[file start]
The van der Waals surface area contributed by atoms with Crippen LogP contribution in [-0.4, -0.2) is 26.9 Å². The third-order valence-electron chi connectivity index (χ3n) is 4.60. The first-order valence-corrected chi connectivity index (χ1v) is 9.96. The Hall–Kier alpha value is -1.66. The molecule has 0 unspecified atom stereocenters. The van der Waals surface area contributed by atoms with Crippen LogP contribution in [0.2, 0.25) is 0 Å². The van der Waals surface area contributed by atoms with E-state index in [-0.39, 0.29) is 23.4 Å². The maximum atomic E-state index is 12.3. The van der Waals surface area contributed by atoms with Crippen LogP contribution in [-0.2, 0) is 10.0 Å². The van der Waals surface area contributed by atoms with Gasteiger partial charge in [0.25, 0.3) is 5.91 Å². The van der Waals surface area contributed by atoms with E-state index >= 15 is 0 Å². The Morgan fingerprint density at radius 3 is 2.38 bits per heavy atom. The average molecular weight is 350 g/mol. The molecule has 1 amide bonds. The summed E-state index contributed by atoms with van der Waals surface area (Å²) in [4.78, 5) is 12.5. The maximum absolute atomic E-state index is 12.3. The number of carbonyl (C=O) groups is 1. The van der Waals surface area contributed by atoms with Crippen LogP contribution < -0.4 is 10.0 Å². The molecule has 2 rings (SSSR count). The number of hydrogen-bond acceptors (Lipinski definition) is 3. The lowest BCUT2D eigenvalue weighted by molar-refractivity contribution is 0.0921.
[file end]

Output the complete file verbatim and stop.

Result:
The van der Waals surface area contributed by atoms with Crippen LogP contribution in [-0.4, -0.2) is 26.9 Å². The third-order valence-electron chi connectivity index (χ3n) is 4.60. The first-order valence-corrected chi connectivity index (χ1v) is 9.96. The Hall–Kier alpha value is -1.66. The molecule has 0 unspecified atom stereocenters. The van der Waals surface area contributed by atoms with Crippen LogP contribution in [0.2, 0.25) is 0 Å². The van der Waals surface area contributed by atoms with E-state index in [-0.39, 0.29) is 23.4 Å². The maximum atomic E-state index is 12.3. The van der Waals surface area contributed by atoms with Crippen LogP contribution in [-0.2, 0) is 10.0 Å². The van der Waals surface area contributed by atoms with Gasteiger partial charge in [0.25, 0.3) is 5.91 Å². The van der Waals surface area contributed by atoms with E-state index >= 15 is 0 Å². The Morgan fingerprint density at radius 3 is 2.38 bits per heavy atom. The average molecular weight is 350 g/mol. The molecule has 1 amide bonds. The summed E-state index contributed by atoms with van der Waals surface area (Å²) in [4.78, 5) is 12.5. The maximum absolute atomic E-state index is 12.3. The number of carbonyl (C=O) groups is 1. The van der Waals surface area contributed by atoms with Crippen LogP contribution < -0.4 is 10.0 Å². The molecule has 2 rings (SSSR count). The number of hydrogen-bond acceptors (Lipinski definition) is 3. The lowest BCUT2D eigenvalue weighted by molar-refractivity contribution is 0.0921.